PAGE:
A business that has 50 percent or more of its workforce as self-employed individuals must also make contributions on behalf of those covered contract workers.
What Payroll Tax Contributions Must an Employer Make for Employees?
Starting July 1, 2019, all employers are required to contribute to the Fund through a payroll tax.
The payroll tax is 0.63 percent of the employee’s wages. The payroll tax is effective up to the contribution and benefit base limit established by the U.S. Social Security Administration for purposes of the Federal Old-Age, Survivors and Disability Insurance program (currently $132,900).
The Department has determined that 0.52 percent will be allocated to the medical leave portion of the Fund and 0.11 percent will be allocated to the family leave portion of the Fund. For employers with 25 or more employees, the law permits the employer to require the employee to pay up to 40 percent of the medical leave allocation and to require the employee to pay up to 100 percent of the family leave allocation.
What Payroll Tax Contributions Must an Employer Make on Behalf of Self-Employed Individuals?
A self-employed individual who elects coverage by submitting a Self-Employed Notice of Election to the Department and following the statutory requirements is responsible for all contributions (the full 0.63 percent contribution).
If a self-employed individual is considered a covered contract worker by performing work for a business that has 50 percent of more of its workforce as self-employed individuals, then that employer must include these individuals as employees for purposes of making contributions of the Fund. The payroll tax is 0.63 percent of the covered contract worker’s earnings from the employer. The employer may require the covered contract worker to pay up to 40 percent of the medical leave allocation and to require the covered contract worker to pay up to 100 percent of the family leave allocation.
When Will Paid Leave Be Available?
The dates are staggered based on the reason for the leave. On Jan. 1, 2021, paid leave is available for an individual’s own serious health condition, bonding with a new child and service member-related events. On July 1, 2021, paid leave is available for a family member’s serious health condition.
How Much Weekly Pay May an Individual Receive?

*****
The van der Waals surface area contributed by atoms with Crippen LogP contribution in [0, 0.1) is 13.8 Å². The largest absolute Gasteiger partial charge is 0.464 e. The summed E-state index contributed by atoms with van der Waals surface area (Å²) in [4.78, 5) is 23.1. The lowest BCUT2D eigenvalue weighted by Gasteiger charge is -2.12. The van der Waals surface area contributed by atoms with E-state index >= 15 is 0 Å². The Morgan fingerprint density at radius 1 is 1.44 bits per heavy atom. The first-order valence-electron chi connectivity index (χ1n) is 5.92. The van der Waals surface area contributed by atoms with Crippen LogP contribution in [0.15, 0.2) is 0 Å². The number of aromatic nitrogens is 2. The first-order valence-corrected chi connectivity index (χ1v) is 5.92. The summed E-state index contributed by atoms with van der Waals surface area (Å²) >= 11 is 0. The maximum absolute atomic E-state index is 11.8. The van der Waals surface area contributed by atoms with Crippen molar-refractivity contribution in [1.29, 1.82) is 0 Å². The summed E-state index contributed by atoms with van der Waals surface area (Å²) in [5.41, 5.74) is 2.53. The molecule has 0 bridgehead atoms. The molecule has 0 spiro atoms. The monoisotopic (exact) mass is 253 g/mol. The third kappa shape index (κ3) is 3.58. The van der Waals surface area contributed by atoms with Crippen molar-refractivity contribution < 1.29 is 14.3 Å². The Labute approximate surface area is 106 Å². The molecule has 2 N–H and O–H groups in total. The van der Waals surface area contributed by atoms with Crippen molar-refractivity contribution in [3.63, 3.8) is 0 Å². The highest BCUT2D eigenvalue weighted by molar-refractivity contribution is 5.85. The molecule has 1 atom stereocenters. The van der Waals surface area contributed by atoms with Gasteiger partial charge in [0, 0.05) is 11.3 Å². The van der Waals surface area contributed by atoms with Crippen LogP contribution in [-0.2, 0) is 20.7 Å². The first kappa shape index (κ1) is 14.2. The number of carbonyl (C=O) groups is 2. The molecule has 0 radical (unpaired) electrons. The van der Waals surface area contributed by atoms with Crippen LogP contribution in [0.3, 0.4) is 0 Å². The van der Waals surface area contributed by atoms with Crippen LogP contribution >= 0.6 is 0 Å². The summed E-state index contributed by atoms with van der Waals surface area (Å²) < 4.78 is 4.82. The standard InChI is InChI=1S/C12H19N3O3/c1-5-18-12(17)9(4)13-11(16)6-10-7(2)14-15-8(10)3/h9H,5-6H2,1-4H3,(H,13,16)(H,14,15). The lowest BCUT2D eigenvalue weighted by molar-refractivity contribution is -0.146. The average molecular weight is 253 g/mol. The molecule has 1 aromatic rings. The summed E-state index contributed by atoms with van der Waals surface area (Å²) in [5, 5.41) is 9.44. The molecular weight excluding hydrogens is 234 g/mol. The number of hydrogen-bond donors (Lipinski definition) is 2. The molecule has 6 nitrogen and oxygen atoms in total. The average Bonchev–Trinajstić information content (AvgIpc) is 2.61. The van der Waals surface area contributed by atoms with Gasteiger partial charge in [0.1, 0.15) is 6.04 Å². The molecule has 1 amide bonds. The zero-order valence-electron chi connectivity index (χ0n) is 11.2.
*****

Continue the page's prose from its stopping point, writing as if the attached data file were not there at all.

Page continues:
The weekly benefit amount is calculated based on a percentage of the individual’s earnings and is capped at $850 per week. The amount is calculated at 80 percent of the individual’s weekly earnings if the individual’s average weekly wage is equal to or less than 50 percent of the state average weekly wage, and 50 percent of the individual’s weekly earnings if the individual’s average weekly wage is more than 50 percent of the state average weekly wage. The Department will reevaluate the maximum weekly benefit annually.
There is a seven-day waiting period before an individual may receive pay from the Fund. During the waiting period, an employee may elect to use accrued paid time off (PTO). An employer cannot require an employee to use PTO during the waiting period.
May a Covered Individual Take Intermittent or Reduced Schedule Leave?
Yes, in certain circumstances. A covered individual may take intermittent or reduced schedule leave for the individual’s own serious health condition, or to care for a family member’s serious health condition or to care for a service member. However, an individual may not take intermittent or reduced schedule leave for child bonding or to address a qualifying exigency arising out of a service member’s deployment, unless the employer and covered individual specifically agree. A covered individual who takes intermittent or reduced schedule leave will receive a pro-rated weekly benefit.
Does PFML Run Concurrently with Other Leave?
Yes, in some circumstances. PFML will run concurrently with any other leave taken under the Family and Medical Leave Act (FMLA), Massachusetts Parental Leave Act and the Massachusetts Earned Sick Time Law, provided the leave is for a qualified reason under those laws.
May an Employer Require That Payments Under PFML Be Coordinated with Other Payments Offered Under an Existing Employer Plan?
Yes, in certain circumstances. An employer may require that any PFML payment be made concurrently or otherwise coordinated with payment made or leave allowed under a collective bargaining agreement or employer policy, so that the employee receives the greater of the benefits available for the covered reason. Any such paid leave by the employer will count against the allotment of PFML leave. The employer must give an employee notice of this requirement.